5. Every year, 14 million girls become child brides, and that number is going up
That's 38,000 new child brides per day. Because child marriages are most common in countries where the population is growing, the overall number of child brides is expected to increase. In 2010, a study found that 67 million women age 20 to 24 had become married as children. The same study anticipated that this number would rise to 142 million by 2020.
6. Child marriages are more common in poorer, rural regions
This is true both between and within countries. In other words, being born in a poorer country makes a girl more likely to become a child bride, and being born into a particularly poor or rural part of that country makes child marriage more likely still. This cuts both ways: child brides in poorer regions have even fewer economic and political opportunities.
7. There are eight countries where more than half of girls marry before turning 18
Here are the eight countries where more than 50 percent of women age 20 to 24 had entered marriage as children (the metric used to determine child marriage rates) listed from those with the highest prevalence rate to the lowest: Niger, Chad, Mali, Bangladesh, Guinea, Central African Republic, Mozambique, Nepal.
As you can see, six of those eight are in sub-Saharan Africa. The prevalence rate in Niger is 75 percent, suggesting that three in four girls there can expect to be married before turning 18.
8. One in seven girls in the developing world is married before turning 15
These girls – and they are, make no mistake, children – tend to be in West and Central Africa as well as South Asia. But the developing world is huge, including billions of people (precisely how many depends on how you measure it). And that population is expected to grow rapidly, far outpacing the rest of the world. See chart 5 on this page to get a sense of its rapid, and accelerating, growth.
There are 40 countries, mostly in Africa and South Asia, where at least 30 percent of girls marry before turning 18.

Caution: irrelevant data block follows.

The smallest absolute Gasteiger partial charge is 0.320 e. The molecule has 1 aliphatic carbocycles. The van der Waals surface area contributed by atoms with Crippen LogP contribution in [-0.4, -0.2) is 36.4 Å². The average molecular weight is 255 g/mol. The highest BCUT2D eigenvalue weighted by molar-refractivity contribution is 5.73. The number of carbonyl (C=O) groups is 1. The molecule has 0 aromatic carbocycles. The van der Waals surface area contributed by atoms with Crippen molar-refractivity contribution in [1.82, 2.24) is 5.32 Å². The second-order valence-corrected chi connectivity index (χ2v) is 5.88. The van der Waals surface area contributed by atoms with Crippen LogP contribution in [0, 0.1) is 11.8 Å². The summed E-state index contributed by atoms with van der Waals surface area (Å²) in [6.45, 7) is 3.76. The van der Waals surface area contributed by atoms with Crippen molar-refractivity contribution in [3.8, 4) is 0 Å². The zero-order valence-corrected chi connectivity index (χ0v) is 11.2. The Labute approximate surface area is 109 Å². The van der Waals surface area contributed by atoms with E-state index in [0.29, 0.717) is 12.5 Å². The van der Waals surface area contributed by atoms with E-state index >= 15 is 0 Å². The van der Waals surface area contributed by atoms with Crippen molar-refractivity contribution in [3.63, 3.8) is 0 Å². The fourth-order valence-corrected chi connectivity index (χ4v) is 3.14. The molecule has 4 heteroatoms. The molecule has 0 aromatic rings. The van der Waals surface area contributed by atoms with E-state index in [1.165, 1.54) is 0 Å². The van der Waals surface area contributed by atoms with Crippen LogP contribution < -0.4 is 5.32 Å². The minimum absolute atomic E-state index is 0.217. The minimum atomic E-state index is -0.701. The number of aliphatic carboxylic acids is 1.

9. The issue is controversial in some countries, more accepted in others
In Yemen, for example, girls often have few rights, legal protections or social norms on their side. When an 11-year-old Yemeni child bride who had been raped by her husband was brave enough to seek a divorce, the judge told her only, "We don’t divorce little girls."
In Nigeria, however, while child marriage is common in the country's Muslim-majority north, it is more controversial in the Christian-dominated south and has become a national issue. Some legislators recently tried to amend the country's constitution, to remove a provision that explicitly allows child marriages. Their effort was blocked by a coalition of 40 pro-child bride lawmakers, including one legislator who in 2010 paid a $100,000 dowry for the privilege of marrying a 13-year-old girl.
Still, at least the issue is being debated in Nigeria. That's a small step toward dealing with the underlying problem, which goes deeper than any religious or cultural norms that might say it's okay for a middle-aged man to exchange money for the marriage of a girl too young to consent. As Lauren Wolfe, of the Women Under Siege project, put it to my colleague, "Girls are the world’s forgotten population."